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Pow-wow is a gathering of Native Americans. It derives from the Narragansetts[?] word powwaw, meaning shaman. It since came to be used to describe any gathering of Native Americans of any tribe, and as such is occasionally heard in older Western movies.
Pow-wow is also a name given to a system of American folk religion and magic associated with the Pennsylvania Dutch. It comes from the book Pow-wows, or, The Long Lost Friend, written by John George Hohman and first published in 1820. Despite the Native name, the collection is actually a very traditional collection of European magic spells, recipes, and folk remedies, of a type familiar to students of folklore. They mix Roman Catholic prayers, magic words, and simple rituals to cure simple domestic ailments and rural troubles. Once these charms and spells were written down in English, they escaped the Pennsylvania German community and influenced hoodoo and other forms of folk magic and folk religion in the United States.

Also important to the pow-wow practitioner were the Sixth and Seventh Books of Moses, books brought to the United States from Germany, containing cabalistic magic, claiming to be the magical arts by which Moses obtained his powers and commanded spirits. Actually, the Sixth and Seventh Books of Moses were apparently compiled by Johann Scheibel in eighteenth century Germany.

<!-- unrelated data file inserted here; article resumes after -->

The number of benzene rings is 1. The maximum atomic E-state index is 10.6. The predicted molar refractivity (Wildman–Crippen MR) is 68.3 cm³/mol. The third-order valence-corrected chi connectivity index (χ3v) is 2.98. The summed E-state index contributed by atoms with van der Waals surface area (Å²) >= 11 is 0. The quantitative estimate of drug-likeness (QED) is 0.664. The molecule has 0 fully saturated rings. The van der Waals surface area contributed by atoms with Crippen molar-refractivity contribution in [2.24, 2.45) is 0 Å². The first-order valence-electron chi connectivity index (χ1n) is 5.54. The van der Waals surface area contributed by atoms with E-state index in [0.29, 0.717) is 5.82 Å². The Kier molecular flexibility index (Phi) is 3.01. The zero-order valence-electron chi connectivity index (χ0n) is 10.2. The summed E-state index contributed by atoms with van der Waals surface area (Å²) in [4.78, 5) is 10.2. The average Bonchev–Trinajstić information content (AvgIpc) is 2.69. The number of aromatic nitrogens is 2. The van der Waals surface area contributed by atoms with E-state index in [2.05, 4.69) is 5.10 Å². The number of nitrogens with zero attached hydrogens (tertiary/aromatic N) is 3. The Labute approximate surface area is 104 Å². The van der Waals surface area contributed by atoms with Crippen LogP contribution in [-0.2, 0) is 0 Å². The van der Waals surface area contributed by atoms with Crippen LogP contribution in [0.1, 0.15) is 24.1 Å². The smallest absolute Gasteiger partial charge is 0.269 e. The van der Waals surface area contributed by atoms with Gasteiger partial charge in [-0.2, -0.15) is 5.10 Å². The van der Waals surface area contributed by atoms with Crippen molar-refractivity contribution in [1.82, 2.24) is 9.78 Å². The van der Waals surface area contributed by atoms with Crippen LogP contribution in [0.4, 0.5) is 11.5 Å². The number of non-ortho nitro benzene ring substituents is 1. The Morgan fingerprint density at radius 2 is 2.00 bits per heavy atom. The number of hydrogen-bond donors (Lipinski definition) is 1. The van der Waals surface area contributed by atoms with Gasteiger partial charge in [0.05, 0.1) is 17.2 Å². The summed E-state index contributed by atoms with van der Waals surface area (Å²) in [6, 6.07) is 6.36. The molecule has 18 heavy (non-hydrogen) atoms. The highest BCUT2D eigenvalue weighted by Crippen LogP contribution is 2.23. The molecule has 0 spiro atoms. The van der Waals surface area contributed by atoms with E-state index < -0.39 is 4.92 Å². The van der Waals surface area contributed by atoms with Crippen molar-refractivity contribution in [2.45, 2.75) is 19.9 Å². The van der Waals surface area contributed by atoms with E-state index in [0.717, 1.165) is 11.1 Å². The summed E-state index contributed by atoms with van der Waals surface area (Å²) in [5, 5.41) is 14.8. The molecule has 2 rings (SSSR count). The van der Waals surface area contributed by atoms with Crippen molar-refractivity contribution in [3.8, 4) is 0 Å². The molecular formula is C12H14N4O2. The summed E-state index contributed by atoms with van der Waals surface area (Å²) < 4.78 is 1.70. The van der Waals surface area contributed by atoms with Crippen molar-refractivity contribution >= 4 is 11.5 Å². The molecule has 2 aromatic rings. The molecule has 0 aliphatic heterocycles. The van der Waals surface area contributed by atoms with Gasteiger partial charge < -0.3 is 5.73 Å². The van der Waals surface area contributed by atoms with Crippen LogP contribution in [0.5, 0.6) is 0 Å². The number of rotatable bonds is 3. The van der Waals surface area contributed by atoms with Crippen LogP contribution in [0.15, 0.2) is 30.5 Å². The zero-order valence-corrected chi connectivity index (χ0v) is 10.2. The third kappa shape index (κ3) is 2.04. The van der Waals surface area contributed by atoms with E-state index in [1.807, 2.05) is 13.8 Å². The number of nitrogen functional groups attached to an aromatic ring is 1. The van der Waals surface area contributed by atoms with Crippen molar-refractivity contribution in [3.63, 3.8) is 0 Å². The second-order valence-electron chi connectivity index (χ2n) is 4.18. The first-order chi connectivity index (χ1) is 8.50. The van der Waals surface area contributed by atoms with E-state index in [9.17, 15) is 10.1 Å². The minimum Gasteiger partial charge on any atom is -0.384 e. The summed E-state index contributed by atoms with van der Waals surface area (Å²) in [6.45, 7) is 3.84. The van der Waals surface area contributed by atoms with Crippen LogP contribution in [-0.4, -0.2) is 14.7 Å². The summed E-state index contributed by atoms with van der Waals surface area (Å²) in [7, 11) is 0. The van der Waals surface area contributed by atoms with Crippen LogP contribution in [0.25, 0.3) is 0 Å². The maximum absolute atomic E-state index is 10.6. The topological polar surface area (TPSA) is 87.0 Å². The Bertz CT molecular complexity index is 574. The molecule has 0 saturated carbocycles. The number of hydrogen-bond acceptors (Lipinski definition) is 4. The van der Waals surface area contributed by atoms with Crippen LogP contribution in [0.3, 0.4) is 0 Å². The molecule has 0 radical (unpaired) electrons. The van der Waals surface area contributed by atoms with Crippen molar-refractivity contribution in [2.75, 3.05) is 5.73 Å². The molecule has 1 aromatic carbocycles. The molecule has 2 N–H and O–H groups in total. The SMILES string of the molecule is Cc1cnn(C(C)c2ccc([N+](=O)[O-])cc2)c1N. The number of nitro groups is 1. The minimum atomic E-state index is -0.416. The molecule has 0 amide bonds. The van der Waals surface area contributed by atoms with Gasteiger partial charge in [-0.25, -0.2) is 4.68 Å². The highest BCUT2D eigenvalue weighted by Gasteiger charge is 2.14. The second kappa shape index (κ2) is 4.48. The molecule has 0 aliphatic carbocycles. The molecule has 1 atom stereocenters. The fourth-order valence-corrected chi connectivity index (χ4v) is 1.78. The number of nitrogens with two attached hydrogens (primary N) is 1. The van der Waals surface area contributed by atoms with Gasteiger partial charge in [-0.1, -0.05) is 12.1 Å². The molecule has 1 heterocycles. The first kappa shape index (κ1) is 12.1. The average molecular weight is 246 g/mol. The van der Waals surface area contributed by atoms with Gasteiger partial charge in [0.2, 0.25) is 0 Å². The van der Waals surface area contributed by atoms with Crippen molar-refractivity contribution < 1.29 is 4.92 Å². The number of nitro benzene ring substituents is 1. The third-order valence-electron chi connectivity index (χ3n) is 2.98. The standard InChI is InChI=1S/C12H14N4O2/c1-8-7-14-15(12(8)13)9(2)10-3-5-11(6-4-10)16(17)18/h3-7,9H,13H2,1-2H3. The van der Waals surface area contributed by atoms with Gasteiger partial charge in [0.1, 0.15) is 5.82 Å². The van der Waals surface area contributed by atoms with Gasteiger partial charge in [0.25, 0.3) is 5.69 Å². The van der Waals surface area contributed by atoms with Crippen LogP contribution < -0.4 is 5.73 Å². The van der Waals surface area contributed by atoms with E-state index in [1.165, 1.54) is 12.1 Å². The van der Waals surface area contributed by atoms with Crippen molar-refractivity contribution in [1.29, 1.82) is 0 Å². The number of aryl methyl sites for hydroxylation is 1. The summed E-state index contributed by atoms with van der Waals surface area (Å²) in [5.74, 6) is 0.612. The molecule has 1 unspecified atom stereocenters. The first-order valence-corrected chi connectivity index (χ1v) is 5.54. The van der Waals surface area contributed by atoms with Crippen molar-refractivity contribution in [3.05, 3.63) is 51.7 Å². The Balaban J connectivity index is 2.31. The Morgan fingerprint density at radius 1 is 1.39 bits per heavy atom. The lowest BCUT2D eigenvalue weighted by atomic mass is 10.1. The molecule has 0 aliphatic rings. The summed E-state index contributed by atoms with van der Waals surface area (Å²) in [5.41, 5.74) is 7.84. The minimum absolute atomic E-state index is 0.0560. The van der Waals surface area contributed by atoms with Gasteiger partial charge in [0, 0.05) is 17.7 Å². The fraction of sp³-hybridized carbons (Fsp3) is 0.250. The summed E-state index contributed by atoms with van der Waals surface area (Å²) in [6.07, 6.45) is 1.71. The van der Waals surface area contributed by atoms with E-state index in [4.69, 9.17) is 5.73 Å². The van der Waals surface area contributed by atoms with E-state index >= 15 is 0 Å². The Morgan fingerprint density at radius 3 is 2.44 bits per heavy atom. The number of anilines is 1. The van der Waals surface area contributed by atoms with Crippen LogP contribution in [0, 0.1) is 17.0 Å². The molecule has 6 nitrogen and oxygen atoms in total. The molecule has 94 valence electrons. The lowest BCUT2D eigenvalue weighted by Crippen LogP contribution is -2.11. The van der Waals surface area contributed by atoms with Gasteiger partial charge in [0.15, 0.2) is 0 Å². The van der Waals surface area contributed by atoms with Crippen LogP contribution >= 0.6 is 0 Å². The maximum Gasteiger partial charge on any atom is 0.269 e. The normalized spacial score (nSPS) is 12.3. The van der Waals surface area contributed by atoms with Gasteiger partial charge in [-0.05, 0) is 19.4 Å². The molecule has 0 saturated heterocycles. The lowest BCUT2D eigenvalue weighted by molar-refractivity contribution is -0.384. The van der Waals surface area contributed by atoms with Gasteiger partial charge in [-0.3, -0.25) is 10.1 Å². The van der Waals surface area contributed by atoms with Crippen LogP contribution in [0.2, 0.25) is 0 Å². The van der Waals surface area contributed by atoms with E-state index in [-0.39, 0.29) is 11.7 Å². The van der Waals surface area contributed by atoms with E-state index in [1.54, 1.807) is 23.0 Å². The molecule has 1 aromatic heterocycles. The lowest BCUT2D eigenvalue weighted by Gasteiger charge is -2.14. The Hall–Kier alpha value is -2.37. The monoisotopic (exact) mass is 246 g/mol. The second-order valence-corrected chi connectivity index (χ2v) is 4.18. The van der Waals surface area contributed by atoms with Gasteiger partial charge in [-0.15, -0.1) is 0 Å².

Another characteristic practice of pow-wow magic is the Himmelsbrief, a "heaven's letter" which are basically engrossed letters containing Bible verses and other charms which contain assurances that their owners would be protected from death, injury, and other misfortune. The text of these letters is occasionally reminiscent of some contemporary chain letters. Pow-wow practitioners charged handsome sums for these magical letters; the price they commanded depended on the reputation of the practitioner. Other sources mention a Teufelsbrief, a "devil's letter," which presumably is meant to bestow a curse. Significantly, the Long Lost Friend assures its owner that:

Whoever carries this book with him, is safe from all his enemies, visible or invisible; and whoever has this book with him cannot die without the holy corpse of Jesus Christ, nor drowned in any water, nor burn up in any fire, nor can any unjust sentence be passed upon him. So help me.

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Tame thou flesh and bone, like Christ in Paradise; and you who will assist thee, this I tell thee (name) for your repentance sake. + + + This you must say three times, each time lasting for three minutes, and your headache will soon cease. But if your headache is caused by strong drink, or otherwise will not leave you soon, then you must repeat these words every minute. This, however, is not necessary in regard to headache.


Bruise, thou shalt not heat;
Bruise, thou shalt not sweat;
Bruise, thou shalt not run,
No more than Virgin Mary shall bring forth another son. + + +


Take a handful of hops, five or six gallons of water, about three tablespoons full of ginger, half a gallon of molasses; filter the water, hops, and ginger into a tub containing the molasses.

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